Amid the massive-slice of Brexit fudge over the UK remaining in the EEC ( ie the single market and customs union) announced last week by the Brit-Govt and the EU Commission, two points of clarity have emerged on energy related issues:
First, the Brit-Govt has confirmed it will remain in, and bound by, the operating terms, conditions and obligations of the European Investment Bank – which is a major source of funding for renewable energy projects.
But after ‘Independence Day’ – ie when the UK formally leaves the EU-bloc, UK projects will not be eligible for funding from the EIB.
And second, the Brit-Govt has confirmed it will produce its own ‘me-too’ domestic version of the Euratom Treaty on nuclear fuel.
Article 89 of the Joint Report on Brexit from the EU and Brit-Govt states:
“On Euratom-related (nuclear specific) issues both Parties have agreed principles for addressing the key separation issues relating to the UK’s withdrawal from Euratom. This includes agreement that the UK will be responsible for international nuclear safeguards in the UK and is committed to a future regime that provides coverage and effectiveness equivalent to existing Euratom arrangements.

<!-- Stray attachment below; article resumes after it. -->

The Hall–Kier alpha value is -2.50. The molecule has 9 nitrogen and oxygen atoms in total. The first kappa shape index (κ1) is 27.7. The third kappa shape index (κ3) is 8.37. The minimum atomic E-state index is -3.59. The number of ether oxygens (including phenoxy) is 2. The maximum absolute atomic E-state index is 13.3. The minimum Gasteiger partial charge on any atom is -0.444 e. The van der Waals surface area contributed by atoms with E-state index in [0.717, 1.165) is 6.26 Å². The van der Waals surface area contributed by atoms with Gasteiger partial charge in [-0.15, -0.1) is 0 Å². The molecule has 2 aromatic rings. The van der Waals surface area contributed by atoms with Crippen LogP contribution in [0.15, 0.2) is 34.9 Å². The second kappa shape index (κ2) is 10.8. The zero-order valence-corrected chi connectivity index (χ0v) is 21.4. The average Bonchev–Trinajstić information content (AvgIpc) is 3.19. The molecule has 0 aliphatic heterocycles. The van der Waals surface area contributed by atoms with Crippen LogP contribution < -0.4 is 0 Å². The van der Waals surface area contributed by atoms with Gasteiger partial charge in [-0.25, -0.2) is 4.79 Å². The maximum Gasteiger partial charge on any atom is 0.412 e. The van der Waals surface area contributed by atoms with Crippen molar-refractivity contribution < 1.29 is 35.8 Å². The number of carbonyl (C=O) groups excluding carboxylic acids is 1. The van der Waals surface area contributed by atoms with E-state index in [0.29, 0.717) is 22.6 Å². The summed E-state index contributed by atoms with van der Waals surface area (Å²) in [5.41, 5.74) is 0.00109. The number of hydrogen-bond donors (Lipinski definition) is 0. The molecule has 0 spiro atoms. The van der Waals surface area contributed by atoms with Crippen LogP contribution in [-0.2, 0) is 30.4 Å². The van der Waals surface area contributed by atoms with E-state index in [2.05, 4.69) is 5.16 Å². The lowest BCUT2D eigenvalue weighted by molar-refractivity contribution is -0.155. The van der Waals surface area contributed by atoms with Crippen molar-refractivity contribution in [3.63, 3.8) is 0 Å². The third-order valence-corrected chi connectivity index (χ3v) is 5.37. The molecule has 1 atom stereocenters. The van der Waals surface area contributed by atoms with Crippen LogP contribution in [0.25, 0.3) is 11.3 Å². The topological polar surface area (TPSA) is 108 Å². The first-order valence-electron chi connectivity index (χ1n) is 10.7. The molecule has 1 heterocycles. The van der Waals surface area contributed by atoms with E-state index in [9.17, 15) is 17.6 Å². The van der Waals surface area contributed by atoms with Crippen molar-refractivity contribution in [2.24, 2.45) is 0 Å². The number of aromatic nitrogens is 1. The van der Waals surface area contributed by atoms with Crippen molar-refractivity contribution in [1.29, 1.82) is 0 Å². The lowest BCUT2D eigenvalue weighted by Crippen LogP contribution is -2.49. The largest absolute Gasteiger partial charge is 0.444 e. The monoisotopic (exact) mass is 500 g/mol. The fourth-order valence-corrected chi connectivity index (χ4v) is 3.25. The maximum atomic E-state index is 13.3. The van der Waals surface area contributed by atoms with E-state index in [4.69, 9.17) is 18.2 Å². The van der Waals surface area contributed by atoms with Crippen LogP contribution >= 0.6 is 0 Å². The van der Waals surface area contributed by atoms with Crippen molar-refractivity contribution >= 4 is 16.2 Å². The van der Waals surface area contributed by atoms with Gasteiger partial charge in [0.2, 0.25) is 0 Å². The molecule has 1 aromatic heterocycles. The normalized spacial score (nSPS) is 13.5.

“Both sides have also agreed the principles of ownership for special fissile material (save for material held in the UK by EU27 entities) and responsibility for spent fuel and radioactive waste.”
Meanwhile, in the ‘battle of jurisdictions’ as to which laws should apply (ie English / Scottish courts or the ECJ) for resolving disputed commercial contracts, the Brit-Govt (and the EU) agreed to disagree pro tem.
Paragraph 91 of the Joint Report – opaquely – states;
“There was also agreement to provide legal certainty as to the circumstances under which Union law on jurisdiction, recognition and enforcement of judgements will continue to apply, and that judicial cooperation procedures should be finalised.”
11 Dec 2017